Movable Type 3.2
March 14, 2011
Book 7: The Boyfriend List by E. Lockhart2011 Books
The Boyfriend List by E. Lockhart
15-year-old Ruby Oliver is sent to a shrink after total social meltdown makes her start having panic attacks, and the doctor has her make a list of all the boys she's ever been involved with, or had a crush on, or anything. This list and her conversations with the doctor about each boy form the framing device of the story, and while I liked the idea of the list and its use in the books structure, it drove me nuts that it was called a "boyfriend" list, because most of the boys on it were not "boyfriends" in any sense in which I have ever heard the word used by anyone ever. Honestly, this one issue probably biased me against this book from the start, and is part of why I gave it a solid B but not higher.
My other main issue was that I had a hard time relating to Ruby, especially at first, because of what I've started calling (you know, in my head) the "But doesn't she have a hobby?" problem. She spent so much time thinking about boys, and so little time concentrating on or caring about anything else. I know boys and crushes and social are a huge preoccupation for teens, but the extent of it seemed unrealistic. I mean, sure, when I was that age I had crushes, but I spent far more time reading and playing the violin and yelling at my mother (sorry!) than I did thinking or talking about boys. On the other hand, I did a quick survey of some friends who had read this, and a few said that this was exactly how they thought/acted in high school, so maybe my experiences were atypical.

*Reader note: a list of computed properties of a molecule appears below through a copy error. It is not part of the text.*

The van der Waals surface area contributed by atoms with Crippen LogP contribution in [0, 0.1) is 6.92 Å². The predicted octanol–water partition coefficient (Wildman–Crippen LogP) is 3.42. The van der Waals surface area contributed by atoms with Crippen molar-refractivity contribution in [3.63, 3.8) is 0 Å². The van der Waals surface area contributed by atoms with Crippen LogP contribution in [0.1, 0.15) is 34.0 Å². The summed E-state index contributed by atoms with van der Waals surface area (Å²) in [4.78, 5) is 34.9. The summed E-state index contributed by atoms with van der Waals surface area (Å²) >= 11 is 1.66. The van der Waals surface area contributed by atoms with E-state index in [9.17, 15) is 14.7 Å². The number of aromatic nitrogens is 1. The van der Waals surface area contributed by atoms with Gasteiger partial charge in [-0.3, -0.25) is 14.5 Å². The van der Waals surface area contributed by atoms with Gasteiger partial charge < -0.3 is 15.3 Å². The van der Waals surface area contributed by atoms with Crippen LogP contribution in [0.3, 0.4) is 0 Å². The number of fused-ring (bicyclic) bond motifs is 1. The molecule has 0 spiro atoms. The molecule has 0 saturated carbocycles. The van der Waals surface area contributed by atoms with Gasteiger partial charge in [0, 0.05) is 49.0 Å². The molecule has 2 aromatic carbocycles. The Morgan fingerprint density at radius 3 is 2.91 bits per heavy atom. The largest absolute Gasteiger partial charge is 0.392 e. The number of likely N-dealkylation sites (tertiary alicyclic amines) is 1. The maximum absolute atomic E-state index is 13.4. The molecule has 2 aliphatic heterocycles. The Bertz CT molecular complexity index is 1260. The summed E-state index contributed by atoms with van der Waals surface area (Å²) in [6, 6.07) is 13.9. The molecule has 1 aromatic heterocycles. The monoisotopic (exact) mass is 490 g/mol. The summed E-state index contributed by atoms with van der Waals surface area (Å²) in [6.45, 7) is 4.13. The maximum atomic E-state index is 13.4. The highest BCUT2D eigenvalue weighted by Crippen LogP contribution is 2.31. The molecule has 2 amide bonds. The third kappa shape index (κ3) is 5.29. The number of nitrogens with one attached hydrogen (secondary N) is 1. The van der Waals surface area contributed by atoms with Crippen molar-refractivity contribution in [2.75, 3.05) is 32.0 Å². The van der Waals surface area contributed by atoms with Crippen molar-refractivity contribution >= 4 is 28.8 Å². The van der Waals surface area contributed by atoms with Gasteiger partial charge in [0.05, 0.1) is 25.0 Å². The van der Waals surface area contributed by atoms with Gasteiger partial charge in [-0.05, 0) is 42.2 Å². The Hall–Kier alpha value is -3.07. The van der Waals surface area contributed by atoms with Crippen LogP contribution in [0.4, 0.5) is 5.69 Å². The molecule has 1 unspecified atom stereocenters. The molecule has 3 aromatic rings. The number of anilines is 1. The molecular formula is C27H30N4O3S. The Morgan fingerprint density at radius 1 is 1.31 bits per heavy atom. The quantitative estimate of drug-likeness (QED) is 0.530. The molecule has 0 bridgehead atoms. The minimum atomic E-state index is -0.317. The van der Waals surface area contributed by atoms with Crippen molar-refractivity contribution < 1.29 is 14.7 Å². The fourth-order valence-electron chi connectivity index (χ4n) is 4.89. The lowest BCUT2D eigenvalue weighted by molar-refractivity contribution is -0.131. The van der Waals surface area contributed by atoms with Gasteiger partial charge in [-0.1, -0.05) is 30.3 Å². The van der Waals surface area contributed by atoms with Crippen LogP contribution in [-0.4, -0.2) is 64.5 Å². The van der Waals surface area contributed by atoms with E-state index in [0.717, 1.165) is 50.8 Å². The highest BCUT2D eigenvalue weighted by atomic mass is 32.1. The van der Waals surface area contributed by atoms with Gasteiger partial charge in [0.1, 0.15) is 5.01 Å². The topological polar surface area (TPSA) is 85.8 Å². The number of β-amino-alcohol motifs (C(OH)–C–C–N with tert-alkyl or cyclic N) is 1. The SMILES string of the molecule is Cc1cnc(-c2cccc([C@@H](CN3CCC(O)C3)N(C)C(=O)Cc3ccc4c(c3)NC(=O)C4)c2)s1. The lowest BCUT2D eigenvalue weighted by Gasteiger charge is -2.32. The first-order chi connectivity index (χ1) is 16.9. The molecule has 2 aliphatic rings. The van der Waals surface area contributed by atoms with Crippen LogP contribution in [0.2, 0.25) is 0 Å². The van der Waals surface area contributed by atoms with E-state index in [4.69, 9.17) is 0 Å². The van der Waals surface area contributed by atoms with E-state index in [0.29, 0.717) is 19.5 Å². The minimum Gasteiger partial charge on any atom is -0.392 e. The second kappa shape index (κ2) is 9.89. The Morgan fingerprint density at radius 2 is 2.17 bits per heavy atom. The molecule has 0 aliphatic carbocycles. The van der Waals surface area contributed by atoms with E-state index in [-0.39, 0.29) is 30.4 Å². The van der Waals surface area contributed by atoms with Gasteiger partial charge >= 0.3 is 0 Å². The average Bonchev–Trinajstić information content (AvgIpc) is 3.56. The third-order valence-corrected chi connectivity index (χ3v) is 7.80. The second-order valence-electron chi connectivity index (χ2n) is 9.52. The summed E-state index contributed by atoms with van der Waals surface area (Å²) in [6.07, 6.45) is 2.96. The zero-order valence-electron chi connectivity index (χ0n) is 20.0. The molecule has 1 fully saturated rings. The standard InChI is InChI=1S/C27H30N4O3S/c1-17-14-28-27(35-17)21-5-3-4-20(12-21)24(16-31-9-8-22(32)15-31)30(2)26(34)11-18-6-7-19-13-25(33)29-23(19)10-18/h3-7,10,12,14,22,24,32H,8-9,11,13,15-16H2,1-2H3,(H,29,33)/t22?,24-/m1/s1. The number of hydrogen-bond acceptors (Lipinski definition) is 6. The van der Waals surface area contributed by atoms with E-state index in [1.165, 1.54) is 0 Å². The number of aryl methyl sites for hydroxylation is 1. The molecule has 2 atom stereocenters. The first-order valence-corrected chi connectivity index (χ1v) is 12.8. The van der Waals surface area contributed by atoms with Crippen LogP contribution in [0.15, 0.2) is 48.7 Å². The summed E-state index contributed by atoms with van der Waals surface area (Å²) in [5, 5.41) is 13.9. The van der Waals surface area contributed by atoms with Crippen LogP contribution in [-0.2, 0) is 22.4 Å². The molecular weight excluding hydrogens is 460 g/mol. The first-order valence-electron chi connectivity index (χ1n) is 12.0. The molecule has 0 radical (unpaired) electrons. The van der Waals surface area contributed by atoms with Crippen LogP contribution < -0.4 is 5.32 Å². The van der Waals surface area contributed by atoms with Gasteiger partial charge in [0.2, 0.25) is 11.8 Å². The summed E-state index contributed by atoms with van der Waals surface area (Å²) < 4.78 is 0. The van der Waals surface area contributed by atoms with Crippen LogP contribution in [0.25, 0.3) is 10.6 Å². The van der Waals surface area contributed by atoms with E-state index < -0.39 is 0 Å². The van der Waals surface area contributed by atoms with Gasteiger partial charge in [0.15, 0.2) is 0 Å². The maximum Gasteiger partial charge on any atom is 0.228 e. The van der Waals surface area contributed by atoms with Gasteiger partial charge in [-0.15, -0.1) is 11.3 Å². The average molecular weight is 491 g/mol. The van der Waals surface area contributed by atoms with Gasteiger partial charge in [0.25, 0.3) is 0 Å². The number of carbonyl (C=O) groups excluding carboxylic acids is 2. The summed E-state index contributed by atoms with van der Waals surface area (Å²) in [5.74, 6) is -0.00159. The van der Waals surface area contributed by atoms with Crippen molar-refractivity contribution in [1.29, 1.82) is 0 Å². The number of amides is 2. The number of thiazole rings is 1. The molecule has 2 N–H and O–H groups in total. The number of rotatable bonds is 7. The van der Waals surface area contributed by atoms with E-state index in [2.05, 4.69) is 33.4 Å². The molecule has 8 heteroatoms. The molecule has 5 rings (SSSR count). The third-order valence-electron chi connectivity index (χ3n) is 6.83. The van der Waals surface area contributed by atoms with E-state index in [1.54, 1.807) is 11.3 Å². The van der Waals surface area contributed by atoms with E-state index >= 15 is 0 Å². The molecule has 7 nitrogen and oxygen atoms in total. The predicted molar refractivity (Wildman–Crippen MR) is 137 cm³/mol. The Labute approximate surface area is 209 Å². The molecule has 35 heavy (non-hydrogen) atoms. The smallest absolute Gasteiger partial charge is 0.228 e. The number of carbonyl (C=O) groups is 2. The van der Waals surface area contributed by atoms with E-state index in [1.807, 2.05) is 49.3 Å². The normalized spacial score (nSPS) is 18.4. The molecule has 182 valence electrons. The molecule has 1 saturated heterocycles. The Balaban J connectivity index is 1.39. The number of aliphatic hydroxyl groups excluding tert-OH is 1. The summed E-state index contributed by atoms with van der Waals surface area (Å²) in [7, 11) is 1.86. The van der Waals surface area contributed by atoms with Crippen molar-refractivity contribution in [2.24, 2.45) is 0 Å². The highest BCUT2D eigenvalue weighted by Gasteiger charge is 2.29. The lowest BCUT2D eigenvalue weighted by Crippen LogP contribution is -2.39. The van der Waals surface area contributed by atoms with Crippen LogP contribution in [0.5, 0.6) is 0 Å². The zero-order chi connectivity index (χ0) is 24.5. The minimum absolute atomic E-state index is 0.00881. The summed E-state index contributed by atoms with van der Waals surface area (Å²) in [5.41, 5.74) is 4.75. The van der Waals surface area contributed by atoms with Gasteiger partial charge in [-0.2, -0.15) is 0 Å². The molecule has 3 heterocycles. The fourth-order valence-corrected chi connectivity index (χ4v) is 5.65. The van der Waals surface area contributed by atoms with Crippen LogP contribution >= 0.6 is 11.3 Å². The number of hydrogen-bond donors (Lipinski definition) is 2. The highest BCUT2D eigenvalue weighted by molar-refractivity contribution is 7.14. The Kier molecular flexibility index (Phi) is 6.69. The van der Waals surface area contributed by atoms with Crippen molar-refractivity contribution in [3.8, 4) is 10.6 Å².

But enough negativity! Because there were tons of things to like about this book, too! First of all, there were footnotes, and I love me a novel with footnotes, especially funny ones like these. Overall, the tone was both hilarious and touching, and Ruby had a very strong, distinctive voice. While I thought her obsession with boys and social jockeying was a bit much, many of the specific incidents at school and in her social life felt scarily true. Also, Ruby gets bonus points for living on a houseboat, because that was something fun and different to read about. But my favorite thing about the book was the way that Ruby herself was not exactly quite a reliable narrator - both in ways she was aware of and in ways she only realized as the book went on. She thinks she knows what her problems are, and she sort of does, but there are other things going on that she doesn't want to face, and it's fascinating to watch her come to terms with that.
Oh, and all the boys? On the list? Most of them were really not so great - a few were downright awful - but there was at least one dreamy boy toward the end of the list who has real potential. My curiosity about him, as well as my interest in Ruby's ongoing self-actualization, made me go from having a hard time warming up to Ruby to immediately requesting the second book from the library. And it doesn't have "boyfriend" in the title, so my hopes are high!Posted by Kat at March 14, 2011 07:14 AM